Alice Howland is proud of the life she worked so hard to build. At fifty years old, she’s a cognitive psychology professor at Harvard University and a world-renowned expert in linguistics with a successful husband and three grown children. When she becomes increasingly disorientated and forgetful, a tragic diagnosis changes her life – and her relationship with her family and he word – forever.
At once beautiful and terrifying, Still Alice is a moving and vivid depiction of life with early-onset Alzheimer’s disease that is as compelling as A Beautiful Mind and as unforgettable as Ordinary People.
I added this book to my birthday wishlist after seeing the trailer for the film on YouTube. I’m so glad I did because Still Alice is an amazing read.
Alice Howland is a high-flying woman. With a renowned position at Harvard University she is respected by many. Not long after the start of the novel, you begin to see Alice losing hold of some of her memories. She has just turned fifty, so at first she puts her memory loss down to the menopause. However, after a particularly frightening experience where she couldn’t remember her way home on a route she runs regularly, she decides to visit her doctor.
Two months later, after various tests, her doctor gives her a devastating diagnosis: early onset Alzheimer’s disease (EAOD). At first, Alice struggles to comprehend what this means for her and doesn’t know how she will tell her family. When she finally confesses to her husband he is in denial. A scientist himself, he refuses to believe the diagnosis without further tests.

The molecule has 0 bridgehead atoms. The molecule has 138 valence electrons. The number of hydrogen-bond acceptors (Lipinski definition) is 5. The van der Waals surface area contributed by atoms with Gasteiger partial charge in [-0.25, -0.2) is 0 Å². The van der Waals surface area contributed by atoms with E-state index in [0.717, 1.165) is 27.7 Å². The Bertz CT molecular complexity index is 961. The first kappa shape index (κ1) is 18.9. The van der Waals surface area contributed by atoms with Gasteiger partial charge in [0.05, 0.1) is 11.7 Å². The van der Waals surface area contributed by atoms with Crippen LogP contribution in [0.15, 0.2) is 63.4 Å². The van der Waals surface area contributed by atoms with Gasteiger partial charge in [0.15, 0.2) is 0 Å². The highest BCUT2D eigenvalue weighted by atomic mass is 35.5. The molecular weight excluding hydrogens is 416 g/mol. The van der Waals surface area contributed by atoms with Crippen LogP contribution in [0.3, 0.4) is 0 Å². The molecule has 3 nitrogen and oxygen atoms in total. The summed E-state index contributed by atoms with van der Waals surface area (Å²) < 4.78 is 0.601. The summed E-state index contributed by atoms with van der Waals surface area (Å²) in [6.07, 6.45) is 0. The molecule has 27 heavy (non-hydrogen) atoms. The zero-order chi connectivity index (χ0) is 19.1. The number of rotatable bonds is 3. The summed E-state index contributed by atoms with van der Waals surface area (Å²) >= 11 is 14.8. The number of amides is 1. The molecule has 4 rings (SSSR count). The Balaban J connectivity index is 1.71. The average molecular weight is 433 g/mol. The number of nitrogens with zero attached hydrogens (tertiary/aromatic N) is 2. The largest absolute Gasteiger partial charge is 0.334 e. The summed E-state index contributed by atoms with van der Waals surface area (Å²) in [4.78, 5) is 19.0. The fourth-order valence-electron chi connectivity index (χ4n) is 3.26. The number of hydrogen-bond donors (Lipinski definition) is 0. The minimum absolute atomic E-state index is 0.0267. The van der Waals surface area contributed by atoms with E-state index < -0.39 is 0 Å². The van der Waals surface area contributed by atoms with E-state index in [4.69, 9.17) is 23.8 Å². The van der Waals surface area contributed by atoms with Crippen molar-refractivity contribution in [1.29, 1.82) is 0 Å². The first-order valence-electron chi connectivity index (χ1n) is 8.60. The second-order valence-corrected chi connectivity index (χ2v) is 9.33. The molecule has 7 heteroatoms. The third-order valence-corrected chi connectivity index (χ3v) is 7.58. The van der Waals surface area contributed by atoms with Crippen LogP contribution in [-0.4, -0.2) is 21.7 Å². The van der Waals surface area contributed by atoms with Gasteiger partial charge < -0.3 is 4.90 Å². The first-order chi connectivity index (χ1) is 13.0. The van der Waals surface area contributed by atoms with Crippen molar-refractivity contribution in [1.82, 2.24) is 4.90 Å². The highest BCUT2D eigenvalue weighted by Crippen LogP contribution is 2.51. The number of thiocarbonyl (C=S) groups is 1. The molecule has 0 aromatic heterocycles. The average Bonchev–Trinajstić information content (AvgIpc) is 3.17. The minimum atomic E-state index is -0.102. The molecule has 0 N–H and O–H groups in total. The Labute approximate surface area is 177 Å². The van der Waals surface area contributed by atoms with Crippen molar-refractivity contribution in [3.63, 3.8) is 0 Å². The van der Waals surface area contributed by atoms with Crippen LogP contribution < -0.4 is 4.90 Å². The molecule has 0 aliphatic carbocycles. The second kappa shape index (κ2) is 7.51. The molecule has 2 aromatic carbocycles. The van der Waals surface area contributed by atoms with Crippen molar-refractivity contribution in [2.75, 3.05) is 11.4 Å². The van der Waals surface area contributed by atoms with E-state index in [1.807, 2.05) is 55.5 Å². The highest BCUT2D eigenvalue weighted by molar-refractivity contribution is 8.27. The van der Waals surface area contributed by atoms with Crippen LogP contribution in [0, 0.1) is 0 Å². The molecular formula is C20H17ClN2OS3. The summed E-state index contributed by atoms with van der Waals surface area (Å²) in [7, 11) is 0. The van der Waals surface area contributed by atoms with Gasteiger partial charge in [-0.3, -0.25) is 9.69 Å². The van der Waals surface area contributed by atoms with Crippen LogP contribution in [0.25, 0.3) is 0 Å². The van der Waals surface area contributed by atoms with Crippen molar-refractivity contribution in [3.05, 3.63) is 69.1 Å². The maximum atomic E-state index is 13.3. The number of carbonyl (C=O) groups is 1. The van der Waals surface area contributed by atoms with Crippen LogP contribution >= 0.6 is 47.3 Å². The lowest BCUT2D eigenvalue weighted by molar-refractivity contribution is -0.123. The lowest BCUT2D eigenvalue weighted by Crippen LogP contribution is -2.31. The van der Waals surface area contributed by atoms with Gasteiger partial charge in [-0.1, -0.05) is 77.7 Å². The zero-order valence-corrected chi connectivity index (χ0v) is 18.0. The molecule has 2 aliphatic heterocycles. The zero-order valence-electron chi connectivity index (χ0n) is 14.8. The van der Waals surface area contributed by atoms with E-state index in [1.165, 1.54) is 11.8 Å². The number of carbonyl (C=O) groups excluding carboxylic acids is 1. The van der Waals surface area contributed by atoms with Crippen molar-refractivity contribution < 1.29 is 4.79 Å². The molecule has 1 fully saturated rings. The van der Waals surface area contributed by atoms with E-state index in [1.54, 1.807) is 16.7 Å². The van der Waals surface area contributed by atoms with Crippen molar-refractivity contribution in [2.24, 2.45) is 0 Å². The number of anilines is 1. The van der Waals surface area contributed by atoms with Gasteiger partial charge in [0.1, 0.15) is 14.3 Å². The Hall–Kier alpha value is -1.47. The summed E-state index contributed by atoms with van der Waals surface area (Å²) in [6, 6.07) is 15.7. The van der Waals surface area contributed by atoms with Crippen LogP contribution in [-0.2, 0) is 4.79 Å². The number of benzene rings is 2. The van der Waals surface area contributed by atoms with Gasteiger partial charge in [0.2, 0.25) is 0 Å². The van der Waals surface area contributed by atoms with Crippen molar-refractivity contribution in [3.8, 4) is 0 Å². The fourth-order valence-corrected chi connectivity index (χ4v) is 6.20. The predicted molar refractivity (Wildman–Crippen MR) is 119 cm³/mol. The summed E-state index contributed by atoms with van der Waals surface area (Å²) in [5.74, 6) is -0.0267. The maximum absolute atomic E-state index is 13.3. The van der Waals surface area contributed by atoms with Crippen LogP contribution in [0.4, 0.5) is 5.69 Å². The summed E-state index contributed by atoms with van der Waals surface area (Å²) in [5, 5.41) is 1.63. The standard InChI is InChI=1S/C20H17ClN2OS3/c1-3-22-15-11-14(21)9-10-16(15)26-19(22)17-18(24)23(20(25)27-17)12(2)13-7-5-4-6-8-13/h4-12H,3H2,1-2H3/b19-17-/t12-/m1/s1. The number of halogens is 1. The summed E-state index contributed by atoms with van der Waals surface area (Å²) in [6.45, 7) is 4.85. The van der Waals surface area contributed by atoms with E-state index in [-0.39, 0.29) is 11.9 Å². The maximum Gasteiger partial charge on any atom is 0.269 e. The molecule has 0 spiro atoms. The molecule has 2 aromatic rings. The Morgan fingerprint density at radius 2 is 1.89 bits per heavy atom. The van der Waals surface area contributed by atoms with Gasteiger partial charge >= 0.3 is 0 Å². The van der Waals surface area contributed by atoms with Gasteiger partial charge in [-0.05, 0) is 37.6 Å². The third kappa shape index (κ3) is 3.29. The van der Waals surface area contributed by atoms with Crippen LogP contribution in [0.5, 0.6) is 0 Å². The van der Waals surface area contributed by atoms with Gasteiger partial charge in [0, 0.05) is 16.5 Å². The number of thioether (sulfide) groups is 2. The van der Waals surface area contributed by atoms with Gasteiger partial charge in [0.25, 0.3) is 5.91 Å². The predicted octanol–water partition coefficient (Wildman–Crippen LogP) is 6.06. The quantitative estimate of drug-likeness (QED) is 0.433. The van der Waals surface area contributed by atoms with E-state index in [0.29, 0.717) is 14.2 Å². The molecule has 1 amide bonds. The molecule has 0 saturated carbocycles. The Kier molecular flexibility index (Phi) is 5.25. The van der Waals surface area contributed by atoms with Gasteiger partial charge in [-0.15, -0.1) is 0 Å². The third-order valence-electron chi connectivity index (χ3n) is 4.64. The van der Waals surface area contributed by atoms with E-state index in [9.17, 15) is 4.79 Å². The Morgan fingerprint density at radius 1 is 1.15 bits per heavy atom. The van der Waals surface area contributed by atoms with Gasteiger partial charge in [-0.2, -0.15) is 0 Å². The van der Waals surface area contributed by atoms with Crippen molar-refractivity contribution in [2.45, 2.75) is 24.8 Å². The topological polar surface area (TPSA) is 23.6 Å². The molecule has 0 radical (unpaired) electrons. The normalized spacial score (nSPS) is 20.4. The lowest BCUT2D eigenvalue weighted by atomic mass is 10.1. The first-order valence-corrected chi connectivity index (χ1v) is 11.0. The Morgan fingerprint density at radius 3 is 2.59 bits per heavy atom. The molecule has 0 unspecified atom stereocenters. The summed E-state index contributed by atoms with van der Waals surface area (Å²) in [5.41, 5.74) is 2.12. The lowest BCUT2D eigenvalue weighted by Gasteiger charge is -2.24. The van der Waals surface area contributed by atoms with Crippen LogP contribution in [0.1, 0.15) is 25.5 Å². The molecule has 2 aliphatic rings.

A genetic test reveals that Alice has a mutated gene which is strongly associated with EOAD. This news brings terrible guilt – what if she has passed the faulty gene onto one of her children. Two of children decide to be tested (I won’t spoil the outcome for you).
The novel takes place over the course of two years during which time you see a rapid deterioration in Alice’s memory. The cruel irony of a professor of language forgetting everyday words really makes you feel for Alice. Although the book is written in the third person I still felt it gave a good insight into how Alice was feeling and the way her mind was changing. Lisa Genova portrayed Alice’s increasing confusion and misinterpretation of situations well. Using the third person also helped show how the progression of the disease was affecting the people closest to her. I think Alice’s youngest daughter, Lydia, deals with her mother’s illness the best. She manages to maintain her enthusiastic approach to life even as her mother begins to forget who her daughter is.
I thought Still Alice was very well written. I really cared about Alice and empathised with her family. It is a situation that I hope I never have to go through with any of my family, but with Alzheimer’s becoming an increasingly common disease as people live for longer it is becoming inevitable that most people will be affected by it at some point in their lives. I hope that in the future better drugs will be available to allow people like Alice to hold onto the memories that are such a big part of our lives.
My yesterdays are disappearing, and my tomorrows are uncertain, so what do I live for? I live for each day. I live in the moment.